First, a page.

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IFHP on the Road in America - @IFHPKnowledge reporting

Jens Kramer Mikkelsen speaking of his experience building The Copenhagen Model

IFHP on the Road in America Sharing and Comparing Models for the Inclusive City: “The Copenhagen Model” vs.American Opportunity Zones

IFHP President, Jens Kramer-Mikkelsen and IFHP Knowledge Regitze Marianne Hess are recently back from North America, where they participated in the workshop on "Financing the Inclusive City".


This theme goes hand-in-hand with IFHP’s own focus on the parameters for the “Social City”. The workshop was led by Bruce Katz, who is friend of IFHP and of BLOXHub, home to IFHP. Bruce Katz is now with the Nowak Metro Finance Lab, of the Lindy Institute at Drexel University in Philadelphia.



The workshop brought together a spectrum of urban leaders from American cities, e.g. Philadelphia, Erie, Cleveland, Cincinnati, Dayton, Indianapolis, Louisville, Atlanta, New Orleans, Seattle plus more, seeking to rejuvenate their urban cores as “Opportunity Zones”, recent American legislation seeking to spur urban development and job creation in distressed communities via preferential tax treatment.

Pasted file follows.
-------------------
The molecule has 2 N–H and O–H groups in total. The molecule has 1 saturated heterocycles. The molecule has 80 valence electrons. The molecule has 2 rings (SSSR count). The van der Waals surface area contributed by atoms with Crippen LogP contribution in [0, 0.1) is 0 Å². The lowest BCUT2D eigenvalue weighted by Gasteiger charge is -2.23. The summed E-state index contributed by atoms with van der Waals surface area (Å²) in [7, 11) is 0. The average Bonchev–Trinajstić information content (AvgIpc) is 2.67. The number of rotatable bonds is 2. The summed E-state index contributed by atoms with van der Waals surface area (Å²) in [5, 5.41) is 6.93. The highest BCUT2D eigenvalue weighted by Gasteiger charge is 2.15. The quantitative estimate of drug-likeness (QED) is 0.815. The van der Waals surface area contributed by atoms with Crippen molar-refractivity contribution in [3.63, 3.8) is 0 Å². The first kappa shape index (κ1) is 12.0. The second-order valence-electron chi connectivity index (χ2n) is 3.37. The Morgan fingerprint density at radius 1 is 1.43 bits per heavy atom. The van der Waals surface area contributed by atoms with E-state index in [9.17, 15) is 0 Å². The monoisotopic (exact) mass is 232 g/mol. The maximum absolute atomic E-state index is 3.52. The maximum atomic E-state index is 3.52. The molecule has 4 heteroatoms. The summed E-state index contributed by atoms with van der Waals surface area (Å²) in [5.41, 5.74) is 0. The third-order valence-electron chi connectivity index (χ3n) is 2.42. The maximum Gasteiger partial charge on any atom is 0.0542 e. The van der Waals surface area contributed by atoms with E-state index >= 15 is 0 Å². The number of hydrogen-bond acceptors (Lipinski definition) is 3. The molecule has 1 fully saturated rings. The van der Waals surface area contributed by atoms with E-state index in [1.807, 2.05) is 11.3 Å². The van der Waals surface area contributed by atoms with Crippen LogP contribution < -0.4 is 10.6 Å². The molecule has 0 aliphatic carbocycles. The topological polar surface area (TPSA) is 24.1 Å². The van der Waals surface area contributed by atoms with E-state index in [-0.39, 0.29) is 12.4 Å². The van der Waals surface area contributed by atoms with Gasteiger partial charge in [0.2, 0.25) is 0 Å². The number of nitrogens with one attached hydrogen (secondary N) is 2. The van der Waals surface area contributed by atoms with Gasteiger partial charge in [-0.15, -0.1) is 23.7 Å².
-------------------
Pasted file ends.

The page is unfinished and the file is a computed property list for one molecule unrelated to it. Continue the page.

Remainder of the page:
Here, two European examples of urban redevelopment were presented: IFHP President Jens Kramer-Mikkelsen shared “The Copenhagen Model”. And the CEO of HafenCity spoke of Hamburg.


A noteworthy comparison was Copenhagen being an example of “capture of land value”, whereas Hamburg being an example of creation of land value. And a particular reflection from Jens Kramer-Mikkelsen was whereas the European models sought to leverage private investment for the benefit of the common good, in the case of financing the Copenhagen metro construction, the American “opportunity zones” are seemingly using public means, i.e. tax relief, for the benefit of private investment.


Also worth noting Drexel has also recently instituted a masters programme in "urban strategy" , that is directly inspired by the LSE Cities programme, whom IFHP has as partner to IFHP Social Cities.


With this a great point of departure for greater knowledge exchange across the Atlantic on models for both economically and socially inclusive cities.